Reinforcing the Basics | Building Your Skillset
If you are like me, you are thinking a lot about your goals for this year. As this year comes to a close, now is the perfect time to refocus on essentials while expanding on potential. Let’s talk about advancement planning and what it can do for your ministry!
True advancement planning occurs when you’re looking at all the various components through an entire giving year in one specific planning season. (My hope is you’ve already begun this process, but if not aim to finish up by February at the latest.)
Essential Disciplines of Planning
Update Your Yearly Giving Scorecard
Every ministry must be equipped with their giving stats. Looking at the past few years of data will reveal trends and movement. This is a must…and one you must stay on top of.
This data, your scorecard, must be trustworthy; the numbers can only be trusted if they’re updated regularly. The moment you begin to doubt one of your numbers, your trust level for the entire scorecard goes out the window.
Another way to look at it is to ask yourself “would I stake my life on this document and its accuracy?” Get to a place where you can answer, “Yes!” It’s that important.
Question your data. Pay special attention to donors you’ve retained, effectiveness of donor regaining, and your outlook for current donor recruitment.
What we want to see is more of a consistent number of donors coming to the organization every year that’s reasonable and manageable. It is actually possible to be too successful in donor recruitment. You lose out over the long run because of an inability to retain them.
Pay attention to
- Donors to Retain
- Donors to Regain
- Donors to Recruit
Update Your Development Message
Certain sections needing improvement are undoubtedly your ministry’s history and strategy sections. History is made up of the milestones of faithfulness that God has shown you in your ministry. It’s how you’re able to tell people the story of what God has done up to this point so they know they are stepping into a story that’s already unfolding. It is the key of the ministry because it is the heart of your ministry.
Look at your strategy section. Is your ministry’s strategy clear? Can you articulate it simply to people? It boils down to this: does your message and strategy make sense and can people make sense of it?
Make sure your development message is on target.
Break Your Audiences Down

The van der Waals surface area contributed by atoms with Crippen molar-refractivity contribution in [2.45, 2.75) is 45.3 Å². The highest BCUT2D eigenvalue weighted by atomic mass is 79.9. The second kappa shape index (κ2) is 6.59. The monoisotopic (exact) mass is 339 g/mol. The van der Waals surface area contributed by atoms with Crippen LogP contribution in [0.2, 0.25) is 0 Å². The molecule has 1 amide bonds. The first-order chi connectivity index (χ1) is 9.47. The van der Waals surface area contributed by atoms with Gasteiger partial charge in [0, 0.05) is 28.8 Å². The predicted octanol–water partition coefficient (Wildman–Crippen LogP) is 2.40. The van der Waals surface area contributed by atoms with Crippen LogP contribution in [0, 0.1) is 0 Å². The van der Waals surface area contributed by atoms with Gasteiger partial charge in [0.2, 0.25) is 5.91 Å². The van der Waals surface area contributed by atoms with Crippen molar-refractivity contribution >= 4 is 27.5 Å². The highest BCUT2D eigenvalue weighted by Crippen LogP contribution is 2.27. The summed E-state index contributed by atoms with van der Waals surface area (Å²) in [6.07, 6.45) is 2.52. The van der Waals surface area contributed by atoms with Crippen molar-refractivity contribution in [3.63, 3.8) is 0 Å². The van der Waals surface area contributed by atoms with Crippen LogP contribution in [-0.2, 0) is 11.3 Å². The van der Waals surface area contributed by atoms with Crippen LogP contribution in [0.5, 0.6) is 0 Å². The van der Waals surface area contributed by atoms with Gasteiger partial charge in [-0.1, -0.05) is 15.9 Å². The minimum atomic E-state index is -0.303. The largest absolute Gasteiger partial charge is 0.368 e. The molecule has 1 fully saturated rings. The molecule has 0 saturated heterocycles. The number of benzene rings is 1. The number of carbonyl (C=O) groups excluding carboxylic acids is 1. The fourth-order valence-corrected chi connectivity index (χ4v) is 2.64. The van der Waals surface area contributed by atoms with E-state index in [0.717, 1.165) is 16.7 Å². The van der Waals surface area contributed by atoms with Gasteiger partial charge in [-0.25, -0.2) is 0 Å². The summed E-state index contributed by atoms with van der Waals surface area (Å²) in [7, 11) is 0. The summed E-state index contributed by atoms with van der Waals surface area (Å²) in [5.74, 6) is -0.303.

This is what I like to call souped up prospect planning.
Differentiate your audience into groups:
- Donors to retain – everyone who gave in the last calendar year
- Donors to regain – people who gave in prior years going back a set number of years (no more than seven)
- Donors to recruit – people with whom you have communicated who have never given (non-donors)
Recruiting donors is a process. Begin with your list of non-donors gathered during group differentiation and carve out those you’re genuinely going to focus on recruiting. It’s important to remember when communicating your ministry’s message, engagement is not the same as notification.
Many ministries make the same mistake – communication plans are developed like a blanket for all non-donors. Rather than acquiring new givers, we train an entire audience to NOT donate. Identify those non-givers who you will focus on and attend to in order to bring their giving to fruition.
Strategize once lists are in place. You want donors to retain, donors to regain, donors to recruit, and true non-givers.
Strategies and Tactics in Your Communications Timeline
Donors to Retain Break up your delivery for persons on this list. To which persons will you apply a face-to-face strategy? Which persons will be involved in small group strategy? Large group strategy?
Donors to Regain Remember we regain people by thanking and reporting, so what strategies are you going to use? What do you and your ministry have the capacity to do? Consider small group reporting.
Non-Donors You can easily establish a very simple communications timeline. You’re going to release these persons to just communicate with rather than trying to communicate with them. You are NOT going to solicit them. (You may recruit them in the future, but they are not your current focus.)
If you are able to do this, and I know you can, you will be in the upper tenth percentile of ministry organizations out there in terms of what you’re doing in development.
Structured. Simple. Go the rest of the giving year knowing you have the essentials well in hand. Spend the rest of the year executing on your plan.
I’m looking forward to seeing what you do with this plan. I really want to see specifically how you’ve done this, and look forward to reviewing it together.